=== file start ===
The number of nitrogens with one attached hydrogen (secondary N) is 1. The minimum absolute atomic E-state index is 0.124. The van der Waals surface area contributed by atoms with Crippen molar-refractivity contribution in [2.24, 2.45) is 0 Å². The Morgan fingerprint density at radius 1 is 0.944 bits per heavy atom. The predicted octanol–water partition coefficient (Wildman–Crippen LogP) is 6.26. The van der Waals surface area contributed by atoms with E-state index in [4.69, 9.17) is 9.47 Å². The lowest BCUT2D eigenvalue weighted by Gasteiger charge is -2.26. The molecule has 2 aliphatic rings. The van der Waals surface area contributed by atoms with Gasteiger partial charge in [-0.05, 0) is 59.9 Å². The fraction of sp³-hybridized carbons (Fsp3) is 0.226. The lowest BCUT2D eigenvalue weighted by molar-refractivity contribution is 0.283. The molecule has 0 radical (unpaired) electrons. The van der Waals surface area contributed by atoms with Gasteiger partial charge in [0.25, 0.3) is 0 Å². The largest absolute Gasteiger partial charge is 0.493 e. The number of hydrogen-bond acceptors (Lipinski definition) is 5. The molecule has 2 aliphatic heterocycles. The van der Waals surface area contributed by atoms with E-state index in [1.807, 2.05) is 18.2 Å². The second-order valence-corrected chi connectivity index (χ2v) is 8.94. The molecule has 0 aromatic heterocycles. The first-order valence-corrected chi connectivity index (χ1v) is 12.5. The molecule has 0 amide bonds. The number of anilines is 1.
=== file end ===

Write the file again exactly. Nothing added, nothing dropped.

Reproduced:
The number of nitrogens with one attached hydrogen (secondary N) is 1. The minimum absolute atomic E-state index is 0.124. The van der Waals surface area contributed by atoms with Crippen molar-refractivity contribution in [2.24, 2.45) is 0 Å². The Morgan fingerprint density at radius 1 is 0.944 bits per heavy atom. The predicted octanol–water partition coefficient (Wildman–Crippen LogP) is 6.26. The van der Waals surface area contributed by atoms with E-state index in [4.69, 9.17) is 9.47 Å². The lowest BCUT2D eigenvalue weighted by Gasteiger charge is -2.26. The molecule has 2 aliphatic rings. The van der Waals surface area contributed by atoms with Gasteiger partial charge in [-0.05, 0) is 59.9 Å². The fraction of sp³-hybridized carbons (Fsp3) is 0.226. The lowest BCUT2D eigenvalue weighted by molar-refractivity contribution is 0.283. The molecule has 0 radical (unpaired) electrons. The van der Waals surface area contributed by atoms with Gasteiger partial charge in [0.25, 0.3) is 0 Å². The largest absolute Gasteiger partial charge is 0.493 e. The number of hydrogen-bond acceptors (Lipinski definition) is 5. The molecule has 2 aliphatic heterocycles. The van der Waals surface area contributed by atoms with E-state index in [1.807, 2.05) is 18.2 Å². The second-order valence-corrected chi connectivity index (χ2v) is 8.94. The molecule has 0 aromatic heterocycles. The first-order valence-corrected chi connectivity index (χ1v) is 12.5. The molecule has 0 amide bonds. The number of anilines is 1.